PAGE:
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Promoting argumentation in primary science contexts: an analysis of students' interactions in formal and informal learning environments

Authors


Shirley Simon, Institute of Education, University of London, 20 Bedford Way, London WC1H OAL, UK. Email: S.Simon@ioe.ac.uk

Abstract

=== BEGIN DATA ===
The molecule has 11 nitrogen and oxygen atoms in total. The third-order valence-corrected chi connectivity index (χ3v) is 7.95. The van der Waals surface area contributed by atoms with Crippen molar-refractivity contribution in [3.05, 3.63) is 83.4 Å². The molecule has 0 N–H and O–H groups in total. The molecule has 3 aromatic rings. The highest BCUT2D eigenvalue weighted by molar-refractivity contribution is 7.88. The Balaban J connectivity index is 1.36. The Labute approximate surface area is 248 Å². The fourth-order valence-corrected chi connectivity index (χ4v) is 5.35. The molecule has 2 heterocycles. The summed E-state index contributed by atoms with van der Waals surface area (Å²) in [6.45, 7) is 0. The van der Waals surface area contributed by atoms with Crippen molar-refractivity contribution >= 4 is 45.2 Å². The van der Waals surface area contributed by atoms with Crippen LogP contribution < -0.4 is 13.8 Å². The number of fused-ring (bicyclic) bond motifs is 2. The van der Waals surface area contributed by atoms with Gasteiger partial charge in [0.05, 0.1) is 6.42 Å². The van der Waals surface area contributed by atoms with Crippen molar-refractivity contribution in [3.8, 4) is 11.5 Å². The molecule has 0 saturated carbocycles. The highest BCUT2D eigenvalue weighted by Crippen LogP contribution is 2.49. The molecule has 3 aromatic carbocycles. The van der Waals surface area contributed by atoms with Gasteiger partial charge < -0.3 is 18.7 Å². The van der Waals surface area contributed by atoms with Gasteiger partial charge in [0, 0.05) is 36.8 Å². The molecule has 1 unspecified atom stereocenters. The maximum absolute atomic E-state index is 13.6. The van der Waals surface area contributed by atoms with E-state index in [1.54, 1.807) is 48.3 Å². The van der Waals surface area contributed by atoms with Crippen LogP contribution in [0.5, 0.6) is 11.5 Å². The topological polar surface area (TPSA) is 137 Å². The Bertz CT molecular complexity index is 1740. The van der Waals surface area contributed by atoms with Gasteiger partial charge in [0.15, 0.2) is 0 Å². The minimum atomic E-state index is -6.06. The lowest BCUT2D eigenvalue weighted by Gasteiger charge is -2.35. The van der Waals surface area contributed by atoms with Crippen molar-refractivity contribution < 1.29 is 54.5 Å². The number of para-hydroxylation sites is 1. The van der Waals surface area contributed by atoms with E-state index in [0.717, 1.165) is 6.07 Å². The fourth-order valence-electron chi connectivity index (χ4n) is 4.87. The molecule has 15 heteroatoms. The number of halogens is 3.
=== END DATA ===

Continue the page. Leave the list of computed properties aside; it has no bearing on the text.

The paper reports on the outcomes of a study that utilized a graphical tool, Digalo, to stimulate argumentative interactions in both school and informal learning settings. Digalo was developed in a European study to explore argumentation in a range of learning environments. The focus here is on the potential for using Digalo in promoting argumentative interactions of students in primary science, first, in a school-based context of students investigating and learning about electricity, and second, in a hands-on science discovery centre where students are interacting with different scientific phenomena. Data sources included observations of students using Digalo in the two contexts and the resultant Digalo maps. Analysis of observations focused on students' engagement and interactions, and of Digalo maps in terms of the process and content of argumentation. A previously developed level system was used to evaluate the process of argumentation. The study has revealed some limitations of Digalo as a teaching resource, but has provided insights into ways in which students build their knowledge with the help of Digalo as they interact with each other and with scientific phenomena.

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